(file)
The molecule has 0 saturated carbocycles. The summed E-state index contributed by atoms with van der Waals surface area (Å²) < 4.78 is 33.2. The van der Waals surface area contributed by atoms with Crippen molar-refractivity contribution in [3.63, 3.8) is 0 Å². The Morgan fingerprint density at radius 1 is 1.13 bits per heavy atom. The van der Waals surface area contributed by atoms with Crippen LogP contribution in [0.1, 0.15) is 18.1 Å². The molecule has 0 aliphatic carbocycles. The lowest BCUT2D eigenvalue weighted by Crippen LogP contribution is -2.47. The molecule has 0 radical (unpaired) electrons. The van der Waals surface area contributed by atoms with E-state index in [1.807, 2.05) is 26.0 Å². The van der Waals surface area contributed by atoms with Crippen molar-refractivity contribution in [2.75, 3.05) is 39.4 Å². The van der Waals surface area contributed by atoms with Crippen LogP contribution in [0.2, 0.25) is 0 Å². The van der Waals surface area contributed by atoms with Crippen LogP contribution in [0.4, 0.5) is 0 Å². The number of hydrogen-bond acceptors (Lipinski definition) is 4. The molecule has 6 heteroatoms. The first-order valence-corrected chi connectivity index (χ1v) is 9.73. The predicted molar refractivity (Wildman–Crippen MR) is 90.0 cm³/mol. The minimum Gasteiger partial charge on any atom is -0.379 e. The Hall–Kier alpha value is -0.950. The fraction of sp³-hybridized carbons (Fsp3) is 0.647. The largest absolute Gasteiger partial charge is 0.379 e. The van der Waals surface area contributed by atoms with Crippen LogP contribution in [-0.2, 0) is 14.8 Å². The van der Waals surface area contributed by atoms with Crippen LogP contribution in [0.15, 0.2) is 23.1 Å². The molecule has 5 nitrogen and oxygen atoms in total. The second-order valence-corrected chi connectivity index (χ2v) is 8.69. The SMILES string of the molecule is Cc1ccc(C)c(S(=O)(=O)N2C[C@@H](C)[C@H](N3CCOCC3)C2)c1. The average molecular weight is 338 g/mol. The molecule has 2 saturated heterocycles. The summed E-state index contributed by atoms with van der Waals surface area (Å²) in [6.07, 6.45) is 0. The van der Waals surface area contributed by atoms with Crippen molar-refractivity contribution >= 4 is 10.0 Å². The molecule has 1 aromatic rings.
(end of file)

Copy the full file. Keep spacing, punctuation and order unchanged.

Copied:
The molecule has 0 saturated carbocycles. The summed E-state index contributed by atoms with van der Waals surface area (Å²) < 4.78 is 33.2. The van der Waals surface area contributed by atoms with Crippen molar-refractivity contribution in [3.63, 3.8) is 0 Å². The Morgan fingerprint density at radius 1 is 1.13 bits per heavy atom. The van der Waals surface area contributed by atoms with Crippen LogP contribution in [0.1, 0.15) is 18.1 Å². The molecule has 0 aliphatic carbocycles. The lowest BCUT2D eigenvalue weighted by Crippen LogP contribution is -2.47. The molecule has 0 radical (unpaired) electrons. The van der Waals surface area contributed by atoms with E-state index in [1.807, 2.05) is 26.0 Å². The van der Waals surface area contributed by atoms with Crippen molar-refractivity contribution in [2.75, 3.05) is 39.4 Å². The van der Waals surface area contributed by atoms with Crippen LogP contribution in [0.2, 0.25) is 0 Å². The van der Waals surface area contributed by atoms with Crippen LogP contribution in [0.4, 0.5) is 0 Å². The number of hydrogen-bond acceptors (Lipinski definition) is 4. The molecule has 6 heteroatoms. The first-order valence-corrected chi connectivity index (χ1v) is 9.73. The predicted molar refractivity (Wildman–Crippen MR) is 90.0 cm³/mol. The minimum Gasteiger partial charge on any atom is -0.379 e. The Hall–Kier alpha value is -0.950. The fraction of sp³-hybridized carbons (Fsp3) is 0.647. The largest absolute Gasteiger partial charge is 0.379 e. The van der Waals surface area contributed by atoms with Crippen LogP contribution in [-0.2, 0) is 14.8 Å². The van der Waals surface area contributed by atoms with Crippen LogP contribution in [0.15, 0.2) is 23.1 Å². The molecule has 5 nitrogen and oxygen atoms in total. The second-order valence-corrected chi connectivity index (χ2v) is 8.69. The SMILES string of the molecule is Cc1ccc(C)c(S(=O)(=O)N2C[C@@H](C)[C@H](N3CCOCC3)C2)c1. The average molecular weight is 338 g/mol. The molecule has 2 saturated heterocycles. The summed E-state index contributed by atoms with van der Waals surface area (Å²) in [6.07, 6.45) is 0. The van der Waals surface area contributed by atoms with Crippen molar-refractivity contribution >= 4 is 10.0 Å². The molecule has 1 aromatic rings.